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The Reeler Blog

Ebert Gets Gothamed

(Photo: Chicago Sun-Times)

By S.T. VanAirsdale

For some unknown reason the good people at IFP didn't invite me back to the Gotham Awards this year, so don't look for any coverage here on Wednesday. Nevertheless, I can't help but direct you to a splendid pair of pieces -- both at Movie City News -- paying tribute to Roger Ebert, whom the Gothams will honor tonight with a special award recognizing his four decades of film criticism. First, a word with Ebert himself, who answered 10 questions via e-mail in advance of tonight's gala. Among them is a nice plug for one of my own favorite NYC locals:

You have always been a big supporter of emerging filmmakers. Whose work have you seen lately that is turning you on?

Ramin Bahrani (Man Push Cart) had a film at Toronto titled Chop Shop that amazed me with its power. comparable to Pixote. Eric Byler is someone to keep an eye on after Americanese. Jason Reitman's Juno you want to hug. ...

Is the state of film criticism as bad or as threatened as some would say?


There are better and worse critics. Always have been. The difference is the internet. Now we all swim in the same sea. Look at the success of Berardinelli or JoBlo, or the Salon and Slate critics. All generated not by marketing but by ability. Look at Jim Emerson. Look at David Bordwell, brilliant academic, brilliant blogger. Look at you, and the other critics at your site -- although was Ray Pride (who I admire) frothing at the mouth when he reviewed Delirious? What DID get into him?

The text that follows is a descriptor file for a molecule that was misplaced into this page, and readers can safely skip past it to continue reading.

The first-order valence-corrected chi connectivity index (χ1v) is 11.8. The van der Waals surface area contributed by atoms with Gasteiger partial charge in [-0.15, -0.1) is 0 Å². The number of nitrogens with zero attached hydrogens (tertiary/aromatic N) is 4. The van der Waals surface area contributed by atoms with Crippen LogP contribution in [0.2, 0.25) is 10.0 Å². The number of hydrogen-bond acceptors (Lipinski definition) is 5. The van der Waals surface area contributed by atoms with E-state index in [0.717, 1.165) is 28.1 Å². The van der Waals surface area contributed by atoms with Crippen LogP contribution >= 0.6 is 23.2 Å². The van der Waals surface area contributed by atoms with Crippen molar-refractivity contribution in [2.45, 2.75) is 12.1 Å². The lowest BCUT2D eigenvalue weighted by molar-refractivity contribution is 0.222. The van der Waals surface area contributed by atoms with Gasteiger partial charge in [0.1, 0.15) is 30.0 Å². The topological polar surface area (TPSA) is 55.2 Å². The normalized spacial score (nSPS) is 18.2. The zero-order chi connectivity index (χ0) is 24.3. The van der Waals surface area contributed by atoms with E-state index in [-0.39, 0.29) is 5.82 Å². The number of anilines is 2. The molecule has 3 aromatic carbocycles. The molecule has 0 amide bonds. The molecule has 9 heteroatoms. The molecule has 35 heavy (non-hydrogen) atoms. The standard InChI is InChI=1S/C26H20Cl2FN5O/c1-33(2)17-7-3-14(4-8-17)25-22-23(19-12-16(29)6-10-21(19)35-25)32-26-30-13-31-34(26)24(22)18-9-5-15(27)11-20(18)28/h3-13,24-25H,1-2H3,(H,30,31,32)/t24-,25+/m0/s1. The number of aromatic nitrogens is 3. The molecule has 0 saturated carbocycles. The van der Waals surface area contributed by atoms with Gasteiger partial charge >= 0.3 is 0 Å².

For the record, Pride was dead-on accurate about Delirious, but I digress. Check out Jeff Lipsky's open letter to Ebert, published this afternoon at The Hot Blog -- too long to effectively pullquote or paraphrase, but which crystallizes Ebert's class and influence about as well as anything you'll hear tonight:

[My Dinner With Andre] opened in New York to well under $10,000 (at, if I recall correctly, about a $6 ticket price) and after week two [New Yorker Films boss] Dan Talbot was ready to cry uncle. ... [Q]uite unexpectedly, My Dinner With Andre was reviewed by Roger and Gene, in mid-October. Essentially, they both called it the Best Picture of the Year, not the best independent film, the Best Picture, bar none. They sung the same refrain a week or two later, and made it official on their 10 Best episode in late December. The morning after they first reviewed the film, and without the benefit of a sou’s worth of additional advertising, the grosses, nationwide, increased by 300% (moving up from a $5,670 week at the now defunct Gateway in San Francisco to $13,359 a week later, from a $8,409 week at the now-defunct Sandburg in Chicago to $18,073). The film ran in New York at the Lincoln Plaza Cinemas for 54 weeks.

Oh -- and he was the first film critic to win a Pulitzer Prize for criticism. You don't need me to tell you they don't make them like Roger Ebert any more, and he certainly doesn't need another accolade from another anonymous blogger. But I sincerely tip my cap and humbly thank the man, even if I have to do it from the parking lot. It's the least he deserves.

Posted at November 27, 2007 4:33 PM

Comments (1)

That Ebert anecdote in regard to the Malle film is priceless. It's hard to imagine a critic, any critic, even Ebert himself, having that kind of impact anymore these days. I'm just not sure people care so much anymore, which is a shame.

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